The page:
March 29, 2008

Degrees of separation between the revolution and me: three.

Bet you didn't know there even were degrees of separation between the revolution and me. Not because the revolution and I are inseparable, but because you can't have degrees of separation when things are simply utterly unconnected. Me, I am a child of the corporate 80s and complacent 90s and if I am a revolutionary, well, then my mom's a revolutionary, and she's not.


I just finished watching the excellent documentary The Weather Underground, about, yes, the Weather Underground. It was quite good. It blew my mind slightly: I grew up thinking of nearly everything that the 60s and 70s produced as out of touch, ineffectual, irrelevant, and ludicrous. Which is not to say that the Weathermen may not have been out of touch or ineffectual -- that's somewhat beyond me to say -- but I don't now have the impression they were irrelevant or ludicrous. [Edit: if it looks like I have rearranged my adjectives, that is because, on careful consideration, I have.] That they had clear and resolute ideas about what was going on around them, that they saw themselves not as an idealistic fluke but as simply the first to choose sides in an actual revolution that was actually supposed to happen, was to me a total shock. That surprise right there, that's the 80s talking. But this is not the point.

The point is that, in the credits of this excellent documentary, the film's creators thanked someone who just sent me a letter.


Weather Underground, organization
Weather Underground, documentary
Vanessa Renwick, filmmaker, Oregon Department of Kick Ass
My desk. Observe.


I periodically Google "wear your fucking helmet" to see if anyone has started talking about my stickers yet, and in six months the internet has given me exactly one mention. It popped up some time ago, and, with all the enthusiasm of a person who believes she's gotten her first mention of many instead of her first and only, I Googled the commenter, tracked her to her awesomely-named independent filmmaking enterprise, and mailed her a sticker. Between then and now she replied, sending me a nice thank-you note on awesome stationery with a sticker of her own (I'm still deciding what to do with it).


There you go: my credentials neatly arranged in a single frame. I'd say "let me show you my credentials" if I didn't think it sounded dirty. And now, if you'll excuse me, this nearly-being-connected-to-the-revolution is exhausting; I need to eat a bagel and go to bed.

Posted by dianna at March 29, 2008 11:10 PM

Hey, you know the protests at Columbia University they talk about in the movie? They totally made a boardgame about it! It's called Up Against the Wall, Motherfucker! It's apparently not very good.

I get the feeling you and I had very different impressions from watching The Weather Underground, but since I haven't seen it in 4 years now I can't precisely articulate what my impressions were.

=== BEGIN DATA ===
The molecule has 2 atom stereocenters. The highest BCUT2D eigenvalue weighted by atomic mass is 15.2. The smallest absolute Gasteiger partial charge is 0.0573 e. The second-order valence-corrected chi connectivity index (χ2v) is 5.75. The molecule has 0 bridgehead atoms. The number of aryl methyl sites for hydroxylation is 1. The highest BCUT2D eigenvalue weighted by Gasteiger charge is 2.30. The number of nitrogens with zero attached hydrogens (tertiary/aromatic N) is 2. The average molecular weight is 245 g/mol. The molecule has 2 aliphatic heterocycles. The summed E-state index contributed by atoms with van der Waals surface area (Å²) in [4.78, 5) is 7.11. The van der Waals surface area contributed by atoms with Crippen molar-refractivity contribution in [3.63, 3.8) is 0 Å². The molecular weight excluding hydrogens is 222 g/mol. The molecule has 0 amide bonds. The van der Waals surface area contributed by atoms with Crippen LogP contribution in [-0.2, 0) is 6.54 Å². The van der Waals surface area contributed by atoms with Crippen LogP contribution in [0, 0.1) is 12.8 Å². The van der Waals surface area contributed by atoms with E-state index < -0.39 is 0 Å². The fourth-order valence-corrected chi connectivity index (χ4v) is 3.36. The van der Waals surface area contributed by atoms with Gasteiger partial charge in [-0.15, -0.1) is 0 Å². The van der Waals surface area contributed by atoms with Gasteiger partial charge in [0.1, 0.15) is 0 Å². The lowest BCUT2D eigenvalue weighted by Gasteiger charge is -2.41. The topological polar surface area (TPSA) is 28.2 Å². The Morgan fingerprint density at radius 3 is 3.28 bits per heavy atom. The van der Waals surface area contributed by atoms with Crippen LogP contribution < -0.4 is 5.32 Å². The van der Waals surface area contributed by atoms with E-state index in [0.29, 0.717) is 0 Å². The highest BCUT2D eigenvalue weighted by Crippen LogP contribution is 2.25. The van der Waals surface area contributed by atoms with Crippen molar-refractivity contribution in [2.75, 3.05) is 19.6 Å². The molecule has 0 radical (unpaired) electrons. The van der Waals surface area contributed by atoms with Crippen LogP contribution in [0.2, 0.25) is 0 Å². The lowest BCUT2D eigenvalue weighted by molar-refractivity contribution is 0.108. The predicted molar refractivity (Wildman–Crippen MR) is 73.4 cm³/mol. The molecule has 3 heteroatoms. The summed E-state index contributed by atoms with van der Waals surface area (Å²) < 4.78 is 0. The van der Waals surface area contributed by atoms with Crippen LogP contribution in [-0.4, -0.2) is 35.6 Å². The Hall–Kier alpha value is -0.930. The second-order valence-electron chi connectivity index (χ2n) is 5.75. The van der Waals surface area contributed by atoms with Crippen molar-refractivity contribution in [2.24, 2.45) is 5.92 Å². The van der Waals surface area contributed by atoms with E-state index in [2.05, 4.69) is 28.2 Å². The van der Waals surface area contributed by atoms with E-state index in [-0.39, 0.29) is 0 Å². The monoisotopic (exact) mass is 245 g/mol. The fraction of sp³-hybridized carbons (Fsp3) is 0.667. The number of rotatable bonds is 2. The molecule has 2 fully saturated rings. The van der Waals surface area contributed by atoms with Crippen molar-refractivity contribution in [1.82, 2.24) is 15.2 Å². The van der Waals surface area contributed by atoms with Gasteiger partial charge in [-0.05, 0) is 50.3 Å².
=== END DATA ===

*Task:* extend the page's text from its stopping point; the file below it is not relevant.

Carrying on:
Posted by: MoltenBoron at March 30, 2008 06:33 AM

The class I TA'd last quarter watched half of this documentary. I missed that day, but I spent the rest of the quarter hearing about the flaming row that ensued. Apparently our illustrious prof turned the documentary off halfway through, made fun of Bernadine Dohrn for being unattractive, and admitted that he was unable to answer any questions about the latter part of the movement's career because he hadn't watched the part of the documentary when they change their tactics and start directing and mitigating some of the violence. Because I'd like to be able to have a career in academia, I should probably stop talking shit right there.

In other news, I love your DIY networking. The Oregon Department of Kick Ass seems like a pretty solid connection to have. Maybe she can make a documentary about your one-woman efforts to save your city from bicycle-based head injuries. I promise I'd watch the entire thing, not just the first half.

Posted by: katie at March 30, 2008 12:22 PM

Gosh. Wow. I'm glad that someone felt compelled to put up a flaming row in response to that. I'm not sure that it matters whether you think the strategic and philosophical shift that they made actually redeems them at all; if you're going to talk about any part of what they were doing it just makes sense that you have to have the background of knowing where it started and where it went. And if you're going to show a documentary in class I can't imagine why you wouldn't a) watch the whole thing and b) show the whole thing. I will leave your academic career opportunities open by changing the subject.

I have to confess, I think, that I have a very particular weakness for arguments that the world is just about to end or radically change. I suppose this slightly contradicts my assertion of non-revolutionary-ness, although please note that I am not out making any revolutions happen myself. I just want someone else to make everything different for me. So when in the present-day interviews the Weather folks shake their heads about how they really believed that they were joining -- not starting -- an inevitable global revolution, I can kind of understand. There was one fascinating comment, I think from Bill Ayers, about a moment where he kind of saw through that assumption of big inevitability, saw how little and unsupported they were, and still couldn't really see anything to do but keep going. Gosh. So interesting. I highly recommend, including for non-revolutionaries.

Posted by: Dianna at March 30, 2008 12:53 PM